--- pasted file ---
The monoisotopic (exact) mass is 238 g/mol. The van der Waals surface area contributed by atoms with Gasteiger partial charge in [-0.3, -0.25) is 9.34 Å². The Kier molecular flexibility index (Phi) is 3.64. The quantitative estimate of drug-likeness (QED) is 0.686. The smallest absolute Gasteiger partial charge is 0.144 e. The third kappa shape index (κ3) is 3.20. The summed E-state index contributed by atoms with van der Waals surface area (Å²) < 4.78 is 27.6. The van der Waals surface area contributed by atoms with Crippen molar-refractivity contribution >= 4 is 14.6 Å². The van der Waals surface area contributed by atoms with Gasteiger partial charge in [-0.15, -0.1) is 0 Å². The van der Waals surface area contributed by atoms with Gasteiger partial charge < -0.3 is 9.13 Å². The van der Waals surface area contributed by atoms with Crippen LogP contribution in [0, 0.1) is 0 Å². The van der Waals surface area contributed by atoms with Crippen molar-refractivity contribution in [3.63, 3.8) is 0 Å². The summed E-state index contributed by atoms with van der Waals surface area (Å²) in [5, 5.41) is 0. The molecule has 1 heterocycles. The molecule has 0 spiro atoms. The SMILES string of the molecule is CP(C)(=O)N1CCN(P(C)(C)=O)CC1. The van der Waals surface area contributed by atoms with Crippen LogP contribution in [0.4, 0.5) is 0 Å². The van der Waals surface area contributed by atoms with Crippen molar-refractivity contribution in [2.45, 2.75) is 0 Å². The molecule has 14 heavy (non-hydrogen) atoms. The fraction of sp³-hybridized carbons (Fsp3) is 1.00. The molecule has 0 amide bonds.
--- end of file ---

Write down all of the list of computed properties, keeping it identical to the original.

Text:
The monoisotopic (exact) mass is 238 g/mol. The van der Waals surface area contributed by atoms with Gasteiger partial charge in [-0.3, -0.25) is 9.34 Å². The Kier molecular flexibility index (Phi) is 3.64. The quantitative estimate of drug-likeness (QED) is 0.686. The smallest absolute Gasteiger partial charge is 0.144 e. The third kappa shape index (κ3) is 3.20. The summed E-state index contributed by atoms with van der Waals surface area (Å²) < 4.78 is 27.6. The van der Waals surface area contributed by atoms with Crippen molar-refractivity contribution >= 4 is 14.6 Å². The van der Waals surface area contributed by atoms with Gasteiger partial charge in [-0.15, -0.1) is 0 Å². The van der Waals surface area contributed by atoms with Gasteiger partial charge < -0.3 is 9.13 Å². The van der Waals surface area contributed by atoms with Crippen LogP contribution in [0, 0.1) is 0 Å². The van der Waals surface area contributed by atoms with Crippen molar-refractivity contribution in [3.63, 3.8) is 0 Å². The summed E-state index contributed by atoms with van der Waals surface area (Å²) in [5, 5.41) is 0. The molecule has 1 heterocycles. The molecule has 0 spiro atoms. The SMILES string of the molecule is CP(C)(=O)N1CCN(P(C)(C)=O)CC1. The van der Waals surface area contributed by atoms with Crippen LogP contribution in [0.4, 0.5) is 0 Å². The van der Waals surface area contributed by atoms with Crippen molar-refractivity contribution in [2.45, 2.75) is 0 Å². The molecule has 14 heavy (non-hydrogen) atoms. The fraction of sp³-hybridized carbons (Fsp3) is 1.00. The molecule has 0 amide bonds.